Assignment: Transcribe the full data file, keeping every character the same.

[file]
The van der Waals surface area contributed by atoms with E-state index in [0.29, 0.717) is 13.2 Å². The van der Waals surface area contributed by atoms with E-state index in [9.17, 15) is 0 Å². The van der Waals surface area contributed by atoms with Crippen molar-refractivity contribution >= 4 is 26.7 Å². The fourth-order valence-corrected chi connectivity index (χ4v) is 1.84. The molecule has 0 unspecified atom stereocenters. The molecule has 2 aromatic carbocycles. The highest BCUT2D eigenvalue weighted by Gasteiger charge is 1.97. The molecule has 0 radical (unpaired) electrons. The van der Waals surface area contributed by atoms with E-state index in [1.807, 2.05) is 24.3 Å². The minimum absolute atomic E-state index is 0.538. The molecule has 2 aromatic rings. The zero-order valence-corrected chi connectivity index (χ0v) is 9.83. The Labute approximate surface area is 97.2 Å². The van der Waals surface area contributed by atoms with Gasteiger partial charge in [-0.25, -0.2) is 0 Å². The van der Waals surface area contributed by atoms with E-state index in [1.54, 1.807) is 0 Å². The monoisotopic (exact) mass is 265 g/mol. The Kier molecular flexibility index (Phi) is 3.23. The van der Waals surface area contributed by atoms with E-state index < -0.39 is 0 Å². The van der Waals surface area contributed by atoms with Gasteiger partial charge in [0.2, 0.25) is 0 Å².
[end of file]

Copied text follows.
The van der Waals surface area contributed by atoms with E-state index in [0.29, 0.717) is 13.2 Å². The van der Waals surface area contributed by atoms with E-state index in [9.17, 15) is 0 Å². The van der Waals surface area contributed by atoms with Crippen molar-refractivity contribution >= 4 is 26.7 Å². The fourth-order valence-corrected chi connectivity index (χ4v) is 1.84. The molecule has 0 unspecified atom stereocenters. The molecule has 2 aromatic carbocycles. The highest BCUT2D eigenvalue weighted by Gasteiger charge is 1.97. The molecule has 0 radical (unpaired) electrons. The van der Waals surface area contributed by atoms with E-state index in [1.807, 2.05) is 24.3 Å². The minimum absolute atomic E-state index is 0.538. The molecule has 2 aromatic rings. The zero-order valence-corrected chi connectivity index (χ0v) is 9.83. The Labute approximate surface area is 97.2 Å². The van der Waals surface area contributed by atoms with Gasteiger partial charge in [-0.25, -0.2) is 0 Å². The van der Waals surface area contributed by atoms with E-state index in [1.54, 1.807) is 0 Å². The monoisotopic (exact) mass is 265 g/mol. The Kier molecular flexibility index (Phi) is 3.23. The van der Waals surface area contributed by atoms with E-state index < -0.39 is 0 Å². The van der Waals surface area contributed by atoms with Gasteiger partial charge in [0.2, 0.25) is 0 Å².